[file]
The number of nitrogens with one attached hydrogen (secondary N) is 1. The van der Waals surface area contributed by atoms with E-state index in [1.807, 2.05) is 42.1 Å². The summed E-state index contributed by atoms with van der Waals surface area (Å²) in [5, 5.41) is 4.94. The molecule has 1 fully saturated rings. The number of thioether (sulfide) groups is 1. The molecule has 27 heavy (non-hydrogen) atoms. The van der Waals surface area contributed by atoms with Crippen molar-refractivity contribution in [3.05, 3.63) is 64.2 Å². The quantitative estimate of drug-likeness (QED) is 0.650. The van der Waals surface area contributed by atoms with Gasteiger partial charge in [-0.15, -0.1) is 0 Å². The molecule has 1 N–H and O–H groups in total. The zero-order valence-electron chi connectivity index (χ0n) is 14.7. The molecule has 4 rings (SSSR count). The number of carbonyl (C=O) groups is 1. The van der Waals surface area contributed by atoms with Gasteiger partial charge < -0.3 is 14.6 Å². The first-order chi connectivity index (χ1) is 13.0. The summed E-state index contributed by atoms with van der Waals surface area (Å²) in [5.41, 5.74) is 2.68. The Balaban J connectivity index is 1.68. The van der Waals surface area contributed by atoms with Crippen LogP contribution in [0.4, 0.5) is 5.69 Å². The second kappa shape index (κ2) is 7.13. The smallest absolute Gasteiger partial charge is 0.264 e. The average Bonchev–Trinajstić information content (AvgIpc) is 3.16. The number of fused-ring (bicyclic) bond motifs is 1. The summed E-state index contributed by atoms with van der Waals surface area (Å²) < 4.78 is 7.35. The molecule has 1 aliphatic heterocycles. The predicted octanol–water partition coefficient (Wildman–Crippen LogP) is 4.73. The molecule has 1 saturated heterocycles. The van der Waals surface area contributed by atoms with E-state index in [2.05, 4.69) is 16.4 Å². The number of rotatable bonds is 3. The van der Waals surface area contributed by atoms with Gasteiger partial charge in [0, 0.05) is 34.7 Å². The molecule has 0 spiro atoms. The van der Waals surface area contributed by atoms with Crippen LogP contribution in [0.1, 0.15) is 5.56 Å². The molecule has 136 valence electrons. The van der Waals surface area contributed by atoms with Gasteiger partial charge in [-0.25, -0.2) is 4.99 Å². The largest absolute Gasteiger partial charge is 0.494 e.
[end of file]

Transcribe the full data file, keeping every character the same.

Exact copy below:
The number of nitrogens with one attached hydrogen (secondary N) is 1. The van der Waals surface area contributed by atoms with E-state index in [1.807, 2.05) is 42.1 Å². The summed E-state index contributed by atoms with van der Waals surface area (Å²) in [5, 5.41) is 4.94. The molecule has 1 fully saturated rings. The number of thioether (sulfide) groups is 1. The molecule has 27 heavy (non-hydrogen) atoms. The van der Waals surface area contributed by atoms with Crippen molar-refractivity contribution in [3.05, 3.63) is 64.2 Å². The quantitative estimate of drug-likeness (QED) is 0.650. The van der Waals surface area contributed by atoms with Gasteiger partial charge in [-0.15, -0.1) is 0 Å². The molecule has 1 N–H and O–H groups in total. The zero-order valence-electron chi connectivity index (χ0n) is 14.7. The molecule has 4 rings (SSSR count). The number of carbonyl (C=O) groups is 1. The van der Waals surface area contributed by atoms with Gasteiger partial charge < -0.3 is 14.6 Å². The first-order chi connectivity index (χ1) is 13.0. The summed E-state index contributed by atoms with van der Waals surface area (Å²) in [5.41, 5.74) is 2.68. The Balaban J connectivity index is 1.68. The van der Waals surface area contributed by atoms with Crippen LogP contribution in [0.4, 0.5) is 5.69 Å². The second kappa shape index (κ2) is 7.13. The smallest absolute Gasteiger partial charge is 0.264 e. The average Bonchev–Trinajstić information content (AvgIpc) is 3.16. The number of fused-ring (bicyclic) bond motifs is 1. The summed E-state index contributed by atoms with van der Waals surface area (Å²) < 4.78 is 7.35. The molecule has 1 aliphatic heterocycles. The predicted octanol–water partition coefficient (Wildman–Crippen LogP) is 4.73. The molecule has 1 saturated heterocycles. The van der Waals surface area contributed by atoms with E-state index in [2.05, 4.69) is 16.4 Å². The number of rotatable bonds is 3. The van der Waals surface area contributed by atoms with Gasteiger partial charge in [0, 0.05) is 34.7 Å². The molecule has 0 spiro atoms. The van der Waals surface area contributed by atoms with Crippen LogP contribution in [0.1, 0.15) is 5.56 Å². The molecule has 136 valence electrons. The van der Waals surface area contributed by atoms with Gasteiger partial charge in [-0.25, -0.2) is 4.99 Å². The largest absolute Gasteiger partial charge is 0.494 e.